Of course, Jews in Britain are neither homogeneous nor are their votes cast simply on the issue of Israel. However, much of the left fails to understand the deep connections between the Jewish state and Jewish identity. Indeed, even before Corbyn’s leadership, many naturally left-leaning Jews felt that the Labour party was forcing them to choose between their party and their support for Israel in a manner that the Democratic party has never demanded. Thus, a poll from the Jewish Chronicle on the eve of the last general election found that 69 percent of Jews intended to vote Conservative and only 22 percent Labour.
Perhaps reflecting the tensions produced by Labour’s fiery denunciations of Operation Protective Edge the previous summer, 73 per cent of Jews suggested that the parties’ approach towards Israel was “very” or “quite” important in determining their vote. On that issue, the then-Prime Minister, David Cameron, led Labour leader Ed Miliband (ironically, the party’s first Jewish leader) by 65 percent to 10 percent.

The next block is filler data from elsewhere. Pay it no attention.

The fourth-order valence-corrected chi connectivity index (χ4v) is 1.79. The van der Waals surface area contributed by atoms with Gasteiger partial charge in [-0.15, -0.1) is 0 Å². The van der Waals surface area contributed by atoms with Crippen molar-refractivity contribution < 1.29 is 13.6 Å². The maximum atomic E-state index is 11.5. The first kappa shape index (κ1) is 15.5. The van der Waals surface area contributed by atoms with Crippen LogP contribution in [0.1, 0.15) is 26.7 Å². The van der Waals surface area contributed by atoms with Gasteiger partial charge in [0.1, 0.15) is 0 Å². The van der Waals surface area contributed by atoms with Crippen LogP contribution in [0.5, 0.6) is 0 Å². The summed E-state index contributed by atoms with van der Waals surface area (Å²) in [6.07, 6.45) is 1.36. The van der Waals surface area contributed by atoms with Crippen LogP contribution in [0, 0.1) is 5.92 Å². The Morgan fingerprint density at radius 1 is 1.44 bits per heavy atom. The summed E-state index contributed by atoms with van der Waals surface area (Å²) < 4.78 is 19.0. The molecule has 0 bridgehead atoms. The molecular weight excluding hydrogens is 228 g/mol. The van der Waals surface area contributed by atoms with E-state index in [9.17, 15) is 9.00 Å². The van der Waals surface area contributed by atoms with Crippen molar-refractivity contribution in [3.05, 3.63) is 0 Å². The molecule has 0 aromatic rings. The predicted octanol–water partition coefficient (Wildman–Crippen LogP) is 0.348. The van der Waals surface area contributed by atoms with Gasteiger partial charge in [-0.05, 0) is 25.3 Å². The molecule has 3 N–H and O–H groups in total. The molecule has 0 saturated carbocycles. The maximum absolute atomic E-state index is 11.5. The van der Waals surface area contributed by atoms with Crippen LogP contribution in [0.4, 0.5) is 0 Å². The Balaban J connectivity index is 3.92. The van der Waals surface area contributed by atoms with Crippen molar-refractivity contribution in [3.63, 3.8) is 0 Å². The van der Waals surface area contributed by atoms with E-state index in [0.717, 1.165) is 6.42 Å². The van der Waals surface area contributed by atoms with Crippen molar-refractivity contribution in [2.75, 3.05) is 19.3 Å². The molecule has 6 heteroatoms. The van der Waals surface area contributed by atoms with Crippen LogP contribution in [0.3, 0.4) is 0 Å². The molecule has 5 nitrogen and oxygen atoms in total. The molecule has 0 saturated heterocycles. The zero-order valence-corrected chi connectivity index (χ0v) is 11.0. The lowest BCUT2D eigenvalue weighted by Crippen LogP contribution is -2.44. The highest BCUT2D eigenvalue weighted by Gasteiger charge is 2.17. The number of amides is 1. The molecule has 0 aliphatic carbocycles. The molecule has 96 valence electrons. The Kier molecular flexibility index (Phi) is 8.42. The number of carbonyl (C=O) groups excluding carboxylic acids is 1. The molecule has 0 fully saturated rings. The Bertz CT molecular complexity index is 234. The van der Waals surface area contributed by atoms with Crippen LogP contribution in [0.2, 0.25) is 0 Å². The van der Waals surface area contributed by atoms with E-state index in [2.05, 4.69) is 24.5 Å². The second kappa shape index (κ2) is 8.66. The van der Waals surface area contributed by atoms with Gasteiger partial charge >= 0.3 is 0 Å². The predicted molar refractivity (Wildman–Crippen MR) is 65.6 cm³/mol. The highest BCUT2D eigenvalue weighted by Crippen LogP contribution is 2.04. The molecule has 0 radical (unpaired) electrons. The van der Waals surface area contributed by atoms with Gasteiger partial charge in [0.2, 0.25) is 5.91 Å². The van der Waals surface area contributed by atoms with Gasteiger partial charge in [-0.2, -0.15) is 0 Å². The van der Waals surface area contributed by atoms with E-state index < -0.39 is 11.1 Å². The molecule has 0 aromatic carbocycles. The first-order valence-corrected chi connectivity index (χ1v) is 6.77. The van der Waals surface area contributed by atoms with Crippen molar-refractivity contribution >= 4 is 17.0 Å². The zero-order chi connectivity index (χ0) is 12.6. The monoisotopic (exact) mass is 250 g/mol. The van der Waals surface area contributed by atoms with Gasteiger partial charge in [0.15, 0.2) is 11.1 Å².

Corbyn’s leadership has further corroded Jewish support for Labour — last summer only 8.5 per cent of Jews said they would vote for the party — while his wider unpopularity threatens the re-election prospects of a number of prominent Jewish and pro-Israel Labour MPs.